This interesting and well-balanced review examined how long-term and short-term changes in dietary fibre intake affect the microbiome and metabolome.
Greater microbial diversity is associated with long-term diets high in fruit/legume fibre, while beneficial Firmicutes decrease in diets high in fat/sugar and low in fibre.
Short-term diets based exclusively on animal products and those high in protein and low in fermentable carbohydrate/fibre are associated with increased abundance of Bacteroides and decreased Firmicutes. Long-term adherence to such diets may increase the risk of colonic disease. Fermentable prebiotic fibres that enhance Bifidobacteria or soluble fibres that block bacterial–epithelial adherence (contrabiotics) may serve as interventions to prevent intestinal inflammation.
In summary, the microbiome and metabolome appear to be influenced by fibre in both long-term and short-term dietary interventions. The mechanisms described in this paper may explain why long-term adherence to a diet rich in fruit and vegetable fibre is associated with a different microbiota in both humans and animals.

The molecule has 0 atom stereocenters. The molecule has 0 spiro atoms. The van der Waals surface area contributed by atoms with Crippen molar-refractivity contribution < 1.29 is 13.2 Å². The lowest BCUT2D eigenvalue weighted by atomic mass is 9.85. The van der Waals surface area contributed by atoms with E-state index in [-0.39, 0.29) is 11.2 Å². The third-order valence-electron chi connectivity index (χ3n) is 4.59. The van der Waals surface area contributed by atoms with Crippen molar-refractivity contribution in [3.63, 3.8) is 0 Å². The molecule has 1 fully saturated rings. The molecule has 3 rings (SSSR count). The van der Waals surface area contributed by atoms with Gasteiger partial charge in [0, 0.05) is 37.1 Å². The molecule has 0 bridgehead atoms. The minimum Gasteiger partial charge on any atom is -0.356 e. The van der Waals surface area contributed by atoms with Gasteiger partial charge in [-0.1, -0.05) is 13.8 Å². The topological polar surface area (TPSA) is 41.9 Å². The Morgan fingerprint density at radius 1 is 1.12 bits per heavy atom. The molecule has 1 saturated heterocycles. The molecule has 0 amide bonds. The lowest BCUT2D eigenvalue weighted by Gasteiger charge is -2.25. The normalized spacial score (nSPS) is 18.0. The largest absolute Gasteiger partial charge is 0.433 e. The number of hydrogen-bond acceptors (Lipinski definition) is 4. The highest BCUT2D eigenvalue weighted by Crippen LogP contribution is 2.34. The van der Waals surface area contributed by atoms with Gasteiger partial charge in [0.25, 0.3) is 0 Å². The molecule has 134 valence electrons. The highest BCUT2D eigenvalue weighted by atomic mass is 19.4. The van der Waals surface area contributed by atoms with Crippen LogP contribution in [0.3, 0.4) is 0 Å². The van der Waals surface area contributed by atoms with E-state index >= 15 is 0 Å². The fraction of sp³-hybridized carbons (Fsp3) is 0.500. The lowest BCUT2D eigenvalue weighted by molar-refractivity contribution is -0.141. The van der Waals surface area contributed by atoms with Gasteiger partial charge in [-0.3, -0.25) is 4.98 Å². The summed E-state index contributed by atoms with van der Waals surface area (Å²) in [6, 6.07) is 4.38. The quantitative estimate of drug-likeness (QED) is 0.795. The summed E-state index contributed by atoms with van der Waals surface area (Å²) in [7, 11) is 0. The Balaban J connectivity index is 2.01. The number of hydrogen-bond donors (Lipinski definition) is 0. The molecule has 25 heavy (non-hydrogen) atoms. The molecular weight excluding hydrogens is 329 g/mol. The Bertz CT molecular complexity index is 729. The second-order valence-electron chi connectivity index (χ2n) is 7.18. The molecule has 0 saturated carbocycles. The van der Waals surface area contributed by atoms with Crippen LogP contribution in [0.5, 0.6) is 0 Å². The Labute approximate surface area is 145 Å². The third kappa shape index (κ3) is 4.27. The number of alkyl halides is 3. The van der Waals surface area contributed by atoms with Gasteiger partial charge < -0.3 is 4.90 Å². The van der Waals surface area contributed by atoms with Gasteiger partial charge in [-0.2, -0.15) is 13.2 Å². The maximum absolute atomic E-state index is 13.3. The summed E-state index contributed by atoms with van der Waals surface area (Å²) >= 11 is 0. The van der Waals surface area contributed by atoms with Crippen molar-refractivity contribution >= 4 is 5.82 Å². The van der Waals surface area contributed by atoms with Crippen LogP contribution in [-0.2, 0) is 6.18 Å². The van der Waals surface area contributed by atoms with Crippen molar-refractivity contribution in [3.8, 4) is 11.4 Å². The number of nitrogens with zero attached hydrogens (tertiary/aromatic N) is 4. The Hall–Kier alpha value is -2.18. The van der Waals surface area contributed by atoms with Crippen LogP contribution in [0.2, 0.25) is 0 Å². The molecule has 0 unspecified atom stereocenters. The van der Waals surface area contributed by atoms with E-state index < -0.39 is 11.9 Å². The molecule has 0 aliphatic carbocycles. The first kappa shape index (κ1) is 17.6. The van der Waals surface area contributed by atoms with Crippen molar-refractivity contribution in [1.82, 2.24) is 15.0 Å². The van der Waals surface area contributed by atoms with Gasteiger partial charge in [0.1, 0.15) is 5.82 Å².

Paul Enck Prof. Dr. Paul Enck, Director of Research, Dept. of Psychosomatic Medicine and Psychotherapy, University Hospital Tübingen, Germany.
His main interests are gut functions in health and disease, including functional and inflammatory bowel disorders, the role of the gut microbiota, regulation of eating and food intake and its disorders, of nausea, vomiting and motion sickness, and the psychophysiology and neurobiology of the placebo response, with specific emphasis on age and gender contributions.
He has published more than 170 original data paper in scientific, peer-reviewed journals, and more than 250 book chapters and review articles. He is board member/treasurer of the European Society of Neurogastroenterology and Motility and of the German Society of Neurogastroenterology and Motility, and has served as reviewer for many international journals and grant agencies.